China Digital Times has a comprehensive rundown of the Ping Fu affair, in which a successful Chinese-American businesswoman published an autobiography where, to put it politely, she seems to have relied on her imagination to tell the story of her early life in China during the Cultural Revolution. She also manages to claim that her journey to a US university in the 1980s was a form of punishment for writing a thesis on a forbidden subject. Most of the students from the PRC I met at that time were pretty glad to get away, but I think they’d have been surprised to learn that being sent to a foreign university was a form of punishment. They tended to think that they were lucky, all in all.
Given that a sober, understated account of life in China at that time would be perfectly sufficient to knock the socks off most Western readers, I really don’t understand why the urge to elaborate like this occurs. Maybe it’s some kind of political economy of dissidence, a tendency to judge the validity of the Chinese experience by the extent to which it involved suffering and/or resistance, and a resulting temptation to respond to this framework in a manner that goes past the facts. It certainly seems to be what people want to hear. I once saw a person acting in the capacity of dissident (whose name I don’t recall) give a presentation to a European Parliamentary committee back in the nineties in which she said that when she got on the plane out and saw the menu she burst into tears. There was chicken and there was fish and it was the first time she had been given a choice about anything. The audience just nodded along. And then it voted to stop annual condemnation of China’s human rights record because it was convinced that once Europe had sold China a bunch of stuff and fully exploited the cheapness of its labour, then China would learn to vote. Such was the discourse.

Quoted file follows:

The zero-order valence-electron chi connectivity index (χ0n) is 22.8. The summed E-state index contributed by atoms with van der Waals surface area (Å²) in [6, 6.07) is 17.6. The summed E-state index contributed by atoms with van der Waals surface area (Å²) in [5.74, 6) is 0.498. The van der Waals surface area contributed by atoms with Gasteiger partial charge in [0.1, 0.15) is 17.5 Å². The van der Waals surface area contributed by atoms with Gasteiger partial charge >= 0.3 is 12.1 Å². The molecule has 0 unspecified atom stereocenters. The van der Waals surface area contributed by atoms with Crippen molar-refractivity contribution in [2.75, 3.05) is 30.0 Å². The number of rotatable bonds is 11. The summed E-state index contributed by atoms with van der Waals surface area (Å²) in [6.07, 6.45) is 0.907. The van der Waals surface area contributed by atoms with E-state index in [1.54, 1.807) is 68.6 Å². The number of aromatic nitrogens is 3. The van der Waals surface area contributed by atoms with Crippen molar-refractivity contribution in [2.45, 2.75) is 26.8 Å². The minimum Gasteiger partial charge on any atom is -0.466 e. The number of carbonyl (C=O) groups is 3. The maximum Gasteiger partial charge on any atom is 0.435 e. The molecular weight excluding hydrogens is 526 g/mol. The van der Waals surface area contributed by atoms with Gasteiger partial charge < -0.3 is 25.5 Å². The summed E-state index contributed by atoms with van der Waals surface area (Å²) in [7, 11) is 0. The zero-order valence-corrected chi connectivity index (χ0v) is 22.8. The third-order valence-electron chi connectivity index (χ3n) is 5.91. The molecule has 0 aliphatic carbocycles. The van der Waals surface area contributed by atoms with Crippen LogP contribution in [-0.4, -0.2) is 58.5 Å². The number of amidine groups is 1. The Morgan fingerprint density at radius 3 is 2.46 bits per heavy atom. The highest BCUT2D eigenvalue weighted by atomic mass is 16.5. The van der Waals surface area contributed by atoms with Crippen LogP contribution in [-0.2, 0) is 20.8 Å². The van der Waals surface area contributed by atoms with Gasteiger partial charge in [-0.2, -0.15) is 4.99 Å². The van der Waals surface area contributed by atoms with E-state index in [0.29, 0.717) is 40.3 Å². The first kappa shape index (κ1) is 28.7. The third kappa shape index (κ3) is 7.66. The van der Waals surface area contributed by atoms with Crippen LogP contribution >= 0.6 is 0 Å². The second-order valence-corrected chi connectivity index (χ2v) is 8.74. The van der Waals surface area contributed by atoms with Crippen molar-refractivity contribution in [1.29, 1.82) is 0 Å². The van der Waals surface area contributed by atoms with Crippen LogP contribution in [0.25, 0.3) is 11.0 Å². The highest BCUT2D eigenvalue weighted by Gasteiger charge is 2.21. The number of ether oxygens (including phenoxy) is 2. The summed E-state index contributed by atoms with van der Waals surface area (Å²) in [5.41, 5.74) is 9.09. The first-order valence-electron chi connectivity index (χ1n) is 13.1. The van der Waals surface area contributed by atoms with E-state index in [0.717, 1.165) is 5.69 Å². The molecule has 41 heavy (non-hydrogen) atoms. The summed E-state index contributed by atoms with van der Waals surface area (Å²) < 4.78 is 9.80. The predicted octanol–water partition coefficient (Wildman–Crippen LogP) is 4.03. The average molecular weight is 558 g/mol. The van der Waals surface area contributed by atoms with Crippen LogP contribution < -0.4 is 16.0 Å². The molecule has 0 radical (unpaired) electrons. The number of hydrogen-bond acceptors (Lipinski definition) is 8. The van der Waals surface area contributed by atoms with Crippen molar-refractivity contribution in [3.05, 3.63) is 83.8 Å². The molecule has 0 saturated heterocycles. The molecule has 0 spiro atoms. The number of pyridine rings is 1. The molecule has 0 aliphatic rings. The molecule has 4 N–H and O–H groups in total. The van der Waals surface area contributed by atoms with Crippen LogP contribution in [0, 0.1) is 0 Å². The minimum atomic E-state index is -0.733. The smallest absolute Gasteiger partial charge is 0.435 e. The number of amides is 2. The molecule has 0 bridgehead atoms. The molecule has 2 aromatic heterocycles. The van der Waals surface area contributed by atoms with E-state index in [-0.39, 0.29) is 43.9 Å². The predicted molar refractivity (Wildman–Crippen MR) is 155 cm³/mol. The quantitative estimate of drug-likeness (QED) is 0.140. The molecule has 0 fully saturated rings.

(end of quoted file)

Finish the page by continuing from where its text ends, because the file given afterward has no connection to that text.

An interesting point here is that Ping Fu was first outed by Fang Zhouzhi, China’s most famous ‘mythbuster’. So far as anyone can tell, Fang isn’t a Party creature. But he does operate in a context where he knows that there are famous and prominent people he can’t attack, along with many that he can: a US based pseudo-dissident is exactly in his line.